Tag Archive | herceptin

2014 in Review

2014 was a pretty big year for me. Not quite as big as 2013, but quite a bit still happened in my cancer journey. Therefore, I think it’s worth a look back on the year to see what changes occurred.

I started the year recovering from my mastectomy and going through radiation. While radiation wasn’t as hard as chemo, I really didn’t appreciate breaking out in hives at the end of the treatment.

Hives from the radiation treatment

Hives from the radiation treatment

With hindsight being 20/20, I’m wishing now that I didn’t decide to try reconstruction after my mastectomy. It was a pretty close decision, and now it’s looking like I went through all the pain of expansion and living with the expander (never did get anything close to comfortable with it) without the benefit of an implant at the end. It’s not a big deal living without a right breast. When I’m just going to be home, I don’t even wear a bra much.

I did finish up all my active treatments – radiation and Herceptin were the treatments in the beginning of the year. Now I access the port only to flush it.

No more of this!

No more of this!

My hair is still changing as it comes in. It’s much curlier now than it was at the beginning of the year. I think I’m going to keep it short for a while, especially now that I can go four months or so in between hair cuts. Getting a hair cut every two months gets expensive, even at the cheap place I go!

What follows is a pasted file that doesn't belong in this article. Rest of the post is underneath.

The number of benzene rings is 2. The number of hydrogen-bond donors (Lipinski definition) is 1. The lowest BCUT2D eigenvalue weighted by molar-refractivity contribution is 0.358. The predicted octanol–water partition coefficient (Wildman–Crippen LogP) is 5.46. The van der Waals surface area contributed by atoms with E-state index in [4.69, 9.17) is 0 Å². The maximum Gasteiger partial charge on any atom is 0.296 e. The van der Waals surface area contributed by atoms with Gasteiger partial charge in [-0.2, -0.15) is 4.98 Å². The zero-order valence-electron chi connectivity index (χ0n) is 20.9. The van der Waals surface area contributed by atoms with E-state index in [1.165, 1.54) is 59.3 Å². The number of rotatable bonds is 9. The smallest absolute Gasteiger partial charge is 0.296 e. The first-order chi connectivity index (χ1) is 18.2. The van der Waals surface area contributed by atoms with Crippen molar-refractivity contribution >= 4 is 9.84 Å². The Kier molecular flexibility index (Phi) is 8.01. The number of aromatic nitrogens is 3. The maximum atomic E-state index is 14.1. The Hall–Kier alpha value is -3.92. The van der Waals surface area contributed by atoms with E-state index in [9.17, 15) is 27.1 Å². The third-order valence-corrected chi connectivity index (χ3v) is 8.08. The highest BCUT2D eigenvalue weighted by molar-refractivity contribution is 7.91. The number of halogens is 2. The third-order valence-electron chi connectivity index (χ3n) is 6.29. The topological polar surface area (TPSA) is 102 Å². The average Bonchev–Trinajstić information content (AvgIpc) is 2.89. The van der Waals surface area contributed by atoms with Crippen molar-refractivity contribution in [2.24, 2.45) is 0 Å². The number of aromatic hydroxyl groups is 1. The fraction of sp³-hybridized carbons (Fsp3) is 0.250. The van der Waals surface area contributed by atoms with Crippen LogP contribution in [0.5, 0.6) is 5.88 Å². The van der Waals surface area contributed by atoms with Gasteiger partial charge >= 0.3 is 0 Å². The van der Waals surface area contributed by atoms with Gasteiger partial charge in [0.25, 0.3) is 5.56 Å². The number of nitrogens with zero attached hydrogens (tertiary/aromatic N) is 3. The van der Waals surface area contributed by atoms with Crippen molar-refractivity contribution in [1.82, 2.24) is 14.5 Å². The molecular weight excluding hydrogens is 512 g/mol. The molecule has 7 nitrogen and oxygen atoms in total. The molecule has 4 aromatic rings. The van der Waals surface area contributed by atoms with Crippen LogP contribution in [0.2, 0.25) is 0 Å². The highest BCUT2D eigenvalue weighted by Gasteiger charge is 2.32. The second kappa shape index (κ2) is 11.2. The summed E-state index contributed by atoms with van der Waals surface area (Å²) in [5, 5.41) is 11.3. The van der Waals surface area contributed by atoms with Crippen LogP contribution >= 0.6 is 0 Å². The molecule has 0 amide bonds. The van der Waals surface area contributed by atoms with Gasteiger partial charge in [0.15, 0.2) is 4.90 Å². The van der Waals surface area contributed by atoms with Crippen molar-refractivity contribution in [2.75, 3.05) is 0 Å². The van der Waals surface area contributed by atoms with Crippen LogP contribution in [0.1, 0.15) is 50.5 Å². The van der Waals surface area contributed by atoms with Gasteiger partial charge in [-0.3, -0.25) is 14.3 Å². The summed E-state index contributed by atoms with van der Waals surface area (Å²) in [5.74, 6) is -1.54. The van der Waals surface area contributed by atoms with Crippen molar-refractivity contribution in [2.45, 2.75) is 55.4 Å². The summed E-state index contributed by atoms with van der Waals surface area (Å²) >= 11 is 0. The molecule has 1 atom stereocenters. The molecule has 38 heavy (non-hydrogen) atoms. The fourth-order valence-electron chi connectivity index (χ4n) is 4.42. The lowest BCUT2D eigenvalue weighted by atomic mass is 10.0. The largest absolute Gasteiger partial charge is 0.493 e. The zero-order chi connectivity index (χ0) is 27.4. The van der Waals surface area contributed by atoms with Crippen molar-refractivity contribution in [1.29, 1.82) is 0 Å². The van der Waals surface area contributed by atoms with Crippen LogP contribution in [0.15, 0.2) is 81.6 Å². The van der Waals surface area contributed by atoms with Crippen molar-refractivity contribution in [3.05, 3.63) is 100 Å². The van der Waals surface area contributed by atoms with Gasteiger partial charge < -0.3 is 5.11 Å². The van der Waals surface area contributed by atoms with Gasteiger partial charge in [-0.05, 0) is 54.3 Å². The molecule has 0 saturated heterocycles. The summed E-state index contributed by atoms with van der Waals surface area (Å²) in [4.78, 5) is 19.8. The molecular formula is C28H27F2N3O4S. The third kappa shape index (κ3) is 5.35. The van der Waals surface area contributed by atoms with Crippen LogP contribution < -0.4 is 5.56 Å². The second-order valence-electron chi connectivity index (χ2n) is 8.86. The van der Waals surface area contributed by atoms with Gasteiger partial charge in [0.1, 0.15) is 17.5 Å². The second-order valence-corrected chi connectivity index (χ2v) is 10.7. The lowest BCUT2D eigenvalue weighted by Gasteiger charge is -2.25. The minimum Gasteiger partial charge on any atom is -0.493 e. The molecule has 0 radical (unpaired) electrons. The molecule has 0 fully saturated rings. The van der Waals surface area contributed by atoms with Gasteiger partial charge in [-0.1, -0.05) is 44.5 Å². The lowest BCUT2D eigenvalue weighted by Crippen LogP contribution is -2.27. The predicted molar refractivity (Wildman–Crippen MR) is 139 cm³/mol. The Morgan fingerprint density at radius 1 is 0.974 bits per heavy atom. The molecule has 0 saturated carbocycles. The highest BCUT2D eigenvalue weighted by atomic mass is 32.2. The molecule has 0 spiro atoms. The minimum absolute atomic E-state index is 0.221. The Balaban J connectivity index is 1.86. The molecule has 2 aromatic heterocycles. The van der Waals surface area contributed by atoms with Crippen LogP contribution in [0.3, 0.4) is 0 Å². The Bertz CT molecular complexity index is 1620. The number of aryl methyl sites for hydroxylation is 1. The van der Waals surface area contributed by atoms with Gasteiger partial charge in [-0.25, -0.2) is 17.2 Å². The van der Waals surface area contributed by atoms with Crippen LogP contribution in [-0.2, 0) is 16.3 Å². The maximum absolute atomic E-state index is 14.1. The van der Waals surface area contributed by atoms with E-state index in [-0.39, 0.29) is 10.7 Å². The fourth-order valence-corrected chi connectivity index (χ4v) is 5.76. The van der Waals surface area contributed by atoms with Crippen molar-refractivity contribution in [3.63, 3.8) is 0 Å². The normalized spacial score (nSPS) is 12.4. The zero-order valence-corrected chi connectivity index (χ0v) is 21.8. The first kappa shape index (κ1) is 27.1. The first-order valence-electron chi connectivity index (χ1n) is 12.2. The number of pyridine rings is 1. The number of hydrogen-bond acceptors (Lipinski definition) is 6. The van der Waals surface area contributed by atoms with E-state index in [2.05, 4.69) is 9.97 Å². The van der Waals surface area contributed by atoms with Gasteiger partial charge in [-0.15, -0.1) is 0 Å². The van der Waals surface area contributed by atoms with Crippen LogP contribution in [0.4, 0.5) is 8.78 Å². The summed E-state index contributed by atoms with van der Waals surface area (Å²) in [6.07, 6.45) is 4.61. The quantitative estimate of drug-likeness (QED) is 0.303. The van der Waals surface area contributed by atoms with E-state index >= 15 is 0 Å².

My hair at the beginning of the year

My hair at the beginning of the year

My hair at the end of the year - so curly!

My hair at the end of the year – so curly!

Things to look forward to this year: not as many doctor’s appointments, since I’m not in active treatment. I’ll have another MuGA scan and a mammogram, but I’m not sure what else in terms of tests. I’m down to every six months with Dr. Engel, and I something similar for the oncologist.

My big goal is to get my port out. I’ve finally gotten used to it and hardly ever notice it anymore (it only took about 15 months), but I still will be happier with it out. If nothing else, it will open up my bathing suit and mastectomy bra options.

Let’s see what the year brings, shall we?



Another Milestone!

I had my last Herceptin treatment today!! That means, I won’t have to sit in an infusion chair again!!

Last time in the chair!!

Last time in the chair!!

My nurse today was the same nurse I had for my very first infusion. When she asked how I was doing, my response was, “Awesome!” She replied, “You should be!” She apparently was aware that was my last infusion as well. I was back in the corner this time, surrounded by other people doing chemo. I felt a little bad that I was so happy when they were still going through the nonfunness of chemo.